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Re: Cervicogenic Headaches (Please help me!!!)

Hello,

Please read my #1 post; I recommend a book called "How to Heal A Headache". It will help you understand your migraines. Your doctor is actually right surprisingly! The reason I say that is because I had been in the hospital, Urgent Care, ER almost 100 X's in this last year and not one doctor could diagnos me. I had severe vertigo and other strange symptoms that were all from migraines. Most people including doctors don't know about the many different symptoms migraines create. Please read my post it should help you.

Last edited by leeshy215; 08-23-2009 at 10:50 PM.

 
Old 08-26-2009, 09:07 PM   #4
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Re: Cervicogenic Headaches (Please help me!!!)

Hi, I just read your post and have a few questions. Could you possibly have overstretched or torn ligaments in your neck when you fell? I'm not suggesting that could be your whole problem, but possibly a contributing factor. Ligaments don't always heal 100 percent and when they aren't properly supporting the bones (including the spine), people can have problems. In your MRIs where you say it shows a slight narrowing between C4 and C5, do you mean due to herniations or just a narrowing of the spinal canal? Do you actually have the MRI films? If so, when you look at them, is there anywhere that looks like the CSF is not flowing properly around your spinal cord? How about the brainstem? Without getting into my whole history right now (I have to get to bed), my neurologist believes that my long-term head issues are related to blockage of CSF around my spinal cord due to herniations and bone spurs. I am greatly affected by positional and barometric changes. The last time I let a chiropractor adjust my neck, I ended up on my couch for several days straight in a sitting up position leaning against the back of it. The pressure in my head was unbearable. I am currently appealing my insurance company to get artificial disc replacement of two discs (he will also remove the bone spurs) - but, I am still doing my own research. I feel like I have spent far more hours doing medical research than many doctors. It seems you've done the same.

 
Old 08-27-2009, 08:54 AM   #5
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Re: Cervicogenic Headaches (Please help me!!!)

Quote:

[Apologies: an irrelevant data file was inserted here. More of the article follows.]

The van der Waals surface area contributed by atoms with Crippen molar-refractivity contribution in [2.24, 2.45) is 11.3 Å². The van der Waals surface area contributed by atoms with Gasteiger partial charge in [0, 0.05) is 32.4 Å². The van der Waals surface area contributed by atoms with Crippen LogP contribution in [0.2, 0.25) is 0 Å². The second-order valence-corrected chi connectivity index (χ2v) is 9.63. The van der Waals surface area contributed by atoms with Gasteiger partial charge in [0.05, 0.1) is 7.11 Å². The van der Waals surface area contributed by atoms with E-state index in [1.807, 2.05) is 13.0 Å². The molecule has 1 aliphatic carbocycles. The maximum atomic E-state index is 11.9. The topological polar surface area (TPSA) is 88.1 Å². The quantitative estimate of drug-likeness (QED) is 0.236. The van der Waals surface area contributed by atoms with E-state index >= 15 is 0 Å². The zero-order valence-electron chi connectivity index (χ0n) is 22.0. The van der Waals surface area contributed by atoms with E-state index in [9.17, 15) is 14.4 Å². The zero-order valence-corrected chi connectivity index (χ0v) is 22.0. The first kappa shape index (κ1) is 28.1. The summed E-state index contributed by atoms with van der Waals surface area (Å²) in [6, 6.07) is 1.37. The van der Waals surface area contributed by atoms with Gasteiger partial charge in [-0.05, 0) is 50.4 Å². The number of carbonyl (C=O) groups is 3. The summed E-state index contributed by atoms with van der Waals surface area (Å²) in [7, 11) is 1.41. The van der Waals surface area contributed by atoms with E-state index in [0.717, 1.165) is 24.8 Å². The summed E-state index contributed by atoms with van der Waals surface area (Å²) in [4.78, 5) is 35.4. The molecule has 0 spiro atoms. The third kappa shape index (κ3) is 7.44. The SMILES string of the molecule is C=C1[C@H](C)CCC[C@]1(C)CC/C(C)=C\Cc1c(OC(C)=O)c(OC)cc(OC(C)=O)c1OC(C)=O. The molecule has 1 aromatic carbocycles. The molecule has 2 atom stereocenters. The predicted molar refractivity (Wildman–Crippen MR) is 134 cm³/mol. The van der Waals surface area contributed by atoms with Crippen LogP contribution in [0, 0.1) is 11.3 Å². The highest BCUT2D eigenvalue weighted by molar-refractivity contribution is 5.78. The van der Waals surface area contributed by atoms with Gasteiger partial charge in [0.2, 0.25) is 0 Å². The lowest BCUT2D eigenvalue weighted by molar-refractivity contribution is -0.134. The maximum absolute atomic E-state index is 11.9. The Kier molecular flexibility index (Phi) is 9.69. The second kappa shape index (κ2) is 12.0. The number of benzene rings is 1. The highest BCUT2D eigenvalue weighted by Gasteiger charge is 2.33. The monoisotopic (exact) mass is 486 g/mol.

Originally Posted by catelynnw3 View Post
Hi, I just read your post and have a few questions. Could you possibly have overstretched or torn ligaments in your neck when you fell? I'm not suggesting that could be your whole problem, but possibly a contributing factor. Ligaments don't always heal 100 percent and when they aren't properly supporting the bones (including the spine), people can have problems. In your MRIs where you say it shows a slight narrowing between C4 and C5, do you mean due to herniations or just a narrowing of the spinal canal? Do you actually have the MRI films? If so, when you look at them, is there anywhere that looks like the CSF is not flowing properly around your spinal cord? How about the brainstem? Without getting into my whole history right now (I have to get to bed), my neurologist believes that my long-term head issues are related to blockage of CSF around my spinal cord due to herniations and bone spurs. I am greatly affected by positional and barometric changes. The last time I let a chiropractor adjust my neck, I ended up on my couch for several days straight in a sitting up position leaning against the back of it. The pressure in my head was unbearable. I am currently appealing my insurance company to get artificial disc replacement of two discs (he will also remove the bone spurs) - but, I am still doing my own research. I feel like I have spent far more hours doing medical research than many doctors. It seems you've done the same.

I very well could have messed up my tendons. For the last couple of years, I've been able to pop my neck to relieve some of the pressure. I just push on the right side of my head, bending my neck to the left, and there are usually 2-4 loud pops. The gap between the vertebrae is a compression type of gap. I've not had any 3-D imaging done yet, but fortunately, I was able to find another (much better) doctor who has ordered MRI/MRA. I think I'll know something more definite after the results come back. Also, the better doc did an occipital nerve block and that has brought a lot of relief for the past 3 days now. Yes, it does seem that there are many doctors who don't put in the research time in order to actually be able to help their patients. Where he and his PA classified my condition as "classic," the new doc said she was puzzled and would have to do some research. I think part of the problem is the different mindsets in physiatry vs. neurology. The good doctor is in neuro. Thanks for the reply, by the way.